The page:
Here are five ways that laser marking could provide advantages to medical device companies when it comes to meeting permanent marking requirements under FDA’s Unique Device Identification program.
Ashir Thakore, SABICAs the U.S. Food and Drug Administration (FDA) implements its phased Unique Device Identification (UDI) program across medical device classes, OEMs are considering methods for complying with the permanent marking requirement. The FDA does not specify a method, citing the wide variety of devices, use conditions and reprocessing methods. However, for multiple-use devices made from plastic parts, the most viable option may be laser marking.
Under 21 CFR 801.45, any device required to carry a UDI on its label must also have this information directly marked on the product itself, if it is intended to be used more than once and intended to be re-processed before each use. UDI goals include improving device traceability and recall in the case of a safety risk or adverse event, and reducing medical errors.
Choosing a marking method
Permanent marks, which must last throughout the device lifecycle, are also known as direct part marks (DPMs), and are used widely in industrial part tracking. They can be created using laser etching, electrochemical etching and dot peen. Attaching a permanent plaque or tag (e.g., an RFID tag) is another option, according to the FDA.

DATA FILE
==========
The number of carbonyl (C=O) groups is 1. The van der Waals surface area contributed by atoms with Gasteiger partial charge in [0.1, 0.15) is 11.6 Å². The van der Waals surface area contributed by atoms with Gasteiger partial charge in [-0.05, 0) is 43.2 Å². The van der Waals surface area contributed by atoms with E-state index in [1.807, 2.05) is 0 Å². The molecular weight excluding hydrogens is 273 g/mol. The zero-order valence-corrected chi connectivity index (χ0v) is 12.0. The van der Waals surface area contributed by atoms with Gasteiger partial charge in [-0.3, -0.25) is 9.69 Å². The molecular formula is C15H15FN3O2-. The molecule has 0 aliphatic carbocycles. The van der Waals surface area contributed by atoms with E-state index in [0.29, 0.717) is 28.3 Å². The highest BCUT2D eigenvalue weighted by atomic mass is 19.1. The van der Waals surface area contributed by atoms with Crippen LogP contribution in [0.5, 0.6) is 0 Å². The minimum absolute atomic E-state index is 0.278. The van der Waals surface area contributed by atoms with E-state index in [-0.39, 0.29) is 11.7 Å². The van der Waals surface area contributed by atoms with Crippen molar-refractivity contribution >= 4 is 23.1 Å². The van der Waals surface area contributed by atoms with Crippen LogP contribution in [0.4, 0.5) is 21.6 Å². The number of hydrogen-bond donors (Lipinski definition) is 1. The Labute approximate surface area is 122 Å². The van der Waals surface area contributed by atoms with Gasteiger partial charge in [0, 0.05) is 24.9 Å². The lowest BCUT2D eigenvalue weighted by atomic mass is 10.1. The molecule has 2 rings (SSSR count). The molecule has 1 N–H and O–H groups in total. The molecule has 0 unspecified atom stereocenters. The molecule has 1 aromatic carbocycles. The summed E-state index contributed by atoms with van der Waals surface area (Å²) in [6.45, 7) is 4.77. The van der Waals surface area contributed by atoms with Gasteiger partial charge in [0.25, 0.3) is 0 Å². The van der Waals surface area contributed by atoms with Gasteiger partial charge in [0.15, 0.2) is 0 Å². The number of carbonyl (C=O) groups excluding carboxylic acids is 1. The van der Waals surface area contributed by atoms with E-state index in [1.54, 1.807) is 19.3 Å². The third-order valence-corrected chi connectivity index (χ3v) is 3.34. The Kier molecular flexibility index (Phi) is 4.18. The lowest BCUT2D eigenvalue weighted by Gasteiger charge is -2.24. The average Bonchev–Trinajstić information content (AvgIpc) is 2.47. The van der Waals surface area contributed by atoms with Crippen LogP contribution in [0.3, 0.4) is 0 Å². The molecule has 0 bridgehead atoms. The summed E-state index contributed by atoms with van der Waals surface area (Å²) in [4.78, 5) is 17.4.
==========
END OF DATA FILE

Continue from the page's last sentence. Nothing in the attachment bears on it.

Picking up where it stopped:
Laser marking is potentially well suited for UDIs on thermoplastic device components, even those treated with a coating. The laser creates a permanent mark that can withstand the repeated cleaning and sterilization to which medical devices are subjected. Lasers can produce small or intricate marks with high resolution. As a digitally programmable system, laser marking can accommodate diverse part geometries and types of marks. Further, the process is fast and can be cost-effective in the long term, once the necessary equipment has been purchased.
Potential advantages of laser marking for UDI
1. Permanence through the lifecycle